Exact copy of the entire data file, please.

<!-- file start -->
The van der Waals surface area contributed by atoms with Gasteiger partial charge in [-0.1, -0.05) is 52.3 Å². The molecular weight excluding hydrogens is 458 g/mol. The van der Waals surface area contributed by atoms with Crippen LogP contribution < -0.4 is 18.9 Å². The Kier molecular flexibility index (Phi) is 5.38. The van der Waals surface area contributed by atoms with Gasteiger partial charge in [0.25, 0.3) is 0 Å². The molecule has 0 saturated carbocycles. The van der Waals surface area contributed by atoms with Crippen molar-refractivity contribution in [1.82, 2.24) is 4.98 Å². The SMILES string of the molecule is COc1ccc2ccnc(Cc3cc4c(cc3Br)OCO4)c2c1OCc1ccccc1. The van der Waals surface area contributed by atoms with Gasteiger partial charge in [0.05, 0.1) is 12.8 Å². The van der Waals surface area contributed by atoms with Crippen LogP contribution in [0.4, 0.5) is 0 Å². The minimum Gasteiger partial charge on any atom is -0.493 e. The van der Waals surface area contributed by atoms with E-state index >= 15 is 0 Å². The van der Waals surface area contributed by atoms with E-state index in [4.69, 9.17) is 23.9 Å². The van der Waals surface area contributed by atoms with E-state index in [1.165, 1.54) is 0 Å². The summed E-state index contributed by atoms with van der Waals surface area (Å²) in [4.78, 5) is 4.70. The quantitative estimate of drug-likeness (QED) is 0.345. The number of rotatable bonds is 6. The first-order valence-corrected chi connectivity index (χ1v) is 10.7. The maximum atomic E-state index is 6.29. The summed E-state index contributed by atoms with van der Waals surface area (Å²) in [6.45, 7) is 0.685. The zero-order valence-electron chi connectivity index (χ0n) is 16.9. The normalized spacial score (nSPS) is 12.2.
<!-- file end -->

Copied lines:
The van der Waals surface area contributed by atoms with Gasteiger partial charge in [-0.1, -0.05) is 52.3 Å². The molecular weight excluding hydrogens is 458 g/mol. The van der Waals surface area contributed by atoms with Crippen LogP contribution < -0.4 is 18.9 Å². The Kier molecular flexibility index (Phi) is 5.38. The van der Waals surface area contributed by atoms with Gasteiger partial charge in [0.25, 0.3) is 0 Å². The molecule has 0 saturated carbocycles. The van der Waals surface area contributed by atoms with Crippen molar-refractivity contribution in [1.82, 2.24) is 4.98 Å². The SMILES string of the molecule is COc1ccc2ccnc(Cc3cc4c(cc3Br)OCO4)c2c1OCc1ccccc1. The van der Waals surface area contributed by atoms with Gasteiger partial charge in [0.05, 0.1) is 12.8 Å². The van der Waals surface area contributed by atoms with Crippen LogP contribution in [0.4, 0.5) is 0 Å². The minimum Gasteiger partial charge on any atom is -0.493 e. The van der Waals surface area contributed by atoms with E-state index >= 15 is 0 Å². The van der Waals surface area contributed by atoms with E-state index in [4.69, 9.17) is 23.9 Å². The van der Waals surface area contributed by atoms with E-state index in [1.165, 1.54) is 0 Å². The summed E-state index contributed by atoms with van der Waals surface area (Å²) in [4.78, 5) is 4.70. The quantitative estimate of drug-likeness (QED) is 0.345. The number of rotatable bonds is 6. The first-order valence-corrected chi connectivity index (χ1v) is 10.7. The maximum atomic E-state index is 6.29. The summed E-state index contributed by atoms with van der Waals surface area (Å²) in [6.45, 7) is 0.685. The zero-order valence-electron chi connectivity index (χ0n) is 16.9. The normalized spacial score (nSPS) is 12.2.